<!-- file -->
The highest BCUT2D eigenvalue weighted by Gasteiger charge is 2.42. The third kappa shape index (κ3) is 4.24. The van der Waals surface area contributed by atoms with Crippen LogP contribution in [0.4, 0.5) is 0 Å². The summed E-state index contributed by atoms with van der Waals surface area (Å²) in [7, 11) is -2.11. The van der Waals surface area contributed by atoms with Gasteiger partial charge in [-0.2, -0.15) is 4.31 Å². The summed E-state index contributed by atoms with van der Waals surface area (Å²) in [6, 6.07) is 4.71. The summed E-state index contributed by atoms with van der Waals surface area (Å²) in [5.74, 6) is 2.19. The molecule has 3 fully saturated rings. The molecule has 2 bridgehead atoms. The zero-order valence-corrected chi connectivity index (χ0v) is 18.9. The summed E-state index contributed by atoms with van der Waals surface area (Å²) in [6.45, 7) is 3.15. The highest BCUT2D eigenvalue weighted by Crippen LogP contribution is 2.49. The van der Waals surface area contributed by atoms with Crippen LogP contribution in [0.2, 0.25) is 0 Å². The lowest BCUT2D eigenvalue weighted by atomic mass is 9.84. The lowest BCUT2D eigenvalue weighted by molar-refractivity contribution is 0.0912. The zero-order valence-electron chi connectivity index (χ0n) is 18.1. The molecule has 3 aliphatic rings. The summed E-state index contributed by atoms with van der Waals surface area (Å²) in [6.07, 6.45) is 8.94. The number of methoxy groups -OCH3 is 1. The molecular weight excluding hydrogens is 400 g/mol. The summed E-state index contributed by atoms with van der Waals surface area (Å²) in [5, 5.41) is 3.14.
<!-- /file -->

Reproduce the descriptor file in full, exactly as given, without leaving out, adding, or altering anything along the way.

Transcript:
The highest BCUT2D eigenvalue weighted by Gasteiger charge is 2.42. The third kappa shape index (κ3) is 4.24. The van der Waals surface area contributed by atoms with Crippen LogP contribution in [0.4, 0.5) is 0 Å². The summed E-state index contributed by atoms with van der Waals surface area (Å²) in [7, 11) is -2.11. The van der Waals surface area contributed by atoms with Gasteiger partial charge in [-0.2, -0.15) is 4.31 Å². The summed E-state index contributed by atoms with van der Waals surface area (Å²) in [6, 6.07) is 4.71. The summed E-state index contributed by atoms with van der Waals surface area (Å²) in [5.74, 6) is 2.19. The molecule has 3 fully saturated rings. The molecule has 2 bridgehead atoms. The zero-order valence-corrected chi connectivity index (χ0v) is 18.9. The summed E-state index contributed by atoms with van der Waals surface area (Å²) in [6.45, 7) is 3.15. The highest BCUT2D eigenvalue weighted by Crippen LogP contribution is 2.49. The van der Waals surface area contributed by atoms with Crippen LogP contribution in [0.2, 0.25) is 0 Å². The lowest BCUT2D eigenvalue weighted by atomic mass is 9.84. The lowest BCUT2D eigenvalue weighted by molar-refractivity contribution is 0.0912. The zero-order valence-electron chi connectivity index (χ0n) is 18.1. The molecule has 3 aliphatic rings. The summed E-state index contributed by atoms with van der Waals surface area (Å²) in [6.07, 6.45) is 8.94. The number of methoxy groups -OCH3 is 1. The molecular weight excluding hydrogens is 400 g/mol. The summed E-state index contributed by atoms with van der Waals surface area (Å²) in [5, 5.41) is 3.14.